September 9, 2010
I attended a presentation by Leroy Hood of the Institute for Systems Biology today on P4 Medicine. The 4 Ps are:
In the presentation, he demonstrated studies (in mice) of looking at the complete process of illness: genotype, phenotype including biological networks and molecular machines. He is even examining the organ specific blood footprints and miRNA as markers of disease progression.
He predicts that in the future there will be a virtual cloud of data points for each person, billions of data points for billions of people, and that healthcare IT must prepare to address this.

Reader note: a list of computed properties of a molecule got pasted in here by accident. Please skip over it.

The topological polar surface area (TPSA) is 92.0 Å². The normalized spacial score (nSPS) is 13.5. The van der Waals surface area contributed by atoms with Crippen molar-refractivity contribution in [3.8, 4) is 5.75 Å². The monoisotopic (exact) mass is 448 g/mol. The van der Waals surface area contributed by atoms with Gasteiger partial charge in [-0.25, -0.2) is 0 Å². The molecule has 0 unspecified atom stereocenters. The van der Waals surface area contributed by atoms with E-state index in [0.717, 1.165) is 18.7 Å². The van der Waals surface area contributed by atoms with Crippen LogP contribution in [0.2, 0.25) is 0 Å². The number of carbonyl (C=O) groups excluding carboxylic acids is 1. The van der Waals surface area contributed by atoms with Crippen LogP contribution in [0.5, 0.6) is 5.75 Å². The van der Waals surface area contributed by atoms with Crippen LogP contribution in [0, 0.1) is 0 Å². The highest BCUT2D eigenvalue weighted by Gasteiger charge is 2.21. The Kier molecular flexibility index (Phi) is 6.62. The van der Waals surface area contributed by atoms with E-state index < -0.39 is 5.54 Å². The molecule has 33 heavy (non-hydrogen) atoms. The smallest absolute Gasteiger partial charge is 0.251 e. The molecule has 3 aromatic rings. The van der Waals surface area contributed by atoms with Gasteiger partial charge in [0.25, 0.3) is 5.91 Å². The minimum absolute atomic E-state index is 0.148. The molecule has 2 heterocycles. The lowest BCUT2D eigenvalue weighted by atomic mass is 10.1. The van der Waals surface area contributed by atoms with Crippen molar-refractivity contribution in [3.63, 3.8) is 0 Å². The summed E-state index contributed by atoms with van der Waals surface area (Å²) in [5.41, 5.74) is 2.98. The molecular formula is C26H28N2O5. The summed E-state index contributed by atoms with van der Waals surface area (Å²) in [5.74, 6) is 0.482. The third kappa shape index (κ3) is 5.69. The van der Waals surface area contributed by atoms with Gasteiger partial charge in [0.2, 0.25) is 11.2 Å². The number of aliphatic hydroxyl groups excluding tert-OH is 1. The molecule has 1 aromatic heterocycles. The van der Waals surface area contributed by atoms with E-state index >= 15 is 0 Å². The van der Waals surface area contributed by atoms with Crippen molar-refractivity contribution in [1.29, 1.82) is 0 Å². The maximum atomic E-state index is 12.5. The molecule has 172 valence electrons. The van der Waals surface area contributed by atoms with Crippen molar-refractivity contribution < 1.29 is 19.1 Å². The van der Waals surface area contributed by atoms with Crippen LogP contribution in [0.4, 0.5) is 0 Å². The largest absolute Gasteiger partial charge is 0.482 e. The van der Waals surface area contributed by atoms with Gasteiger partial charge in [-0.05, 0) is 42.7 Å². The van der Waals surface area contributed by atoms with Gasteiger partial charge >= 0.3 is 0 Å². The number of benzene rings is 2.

The real core of something like P4 is prediction. The complexity of achieving this level of analysis for many diseases is a challenge. One audience member questioned why the promise of P4 medicine is more likely to provide cures that the promise of decoding the human genome which came with such promise a decade ago. It is difficult to find a good critique of P4 Medicine to balance the pure optimism of Dr. Hood. At any rate, P4 Medicine and Personalized Medicine are trends to watch with tempered optimism.
Below are slides from a presentation by Leroy Hood at Ohio State University where he will speak in October.
February 15, 2010
The article in Wired on Decision Trees and the new book also by Thomas Goetz has generated a greater interest in participatory medicine and quantifying one’s life and health.
The title of the first chapter says it all: Living by the Numbers – How alot of science and a little self awareness can give you control of your health.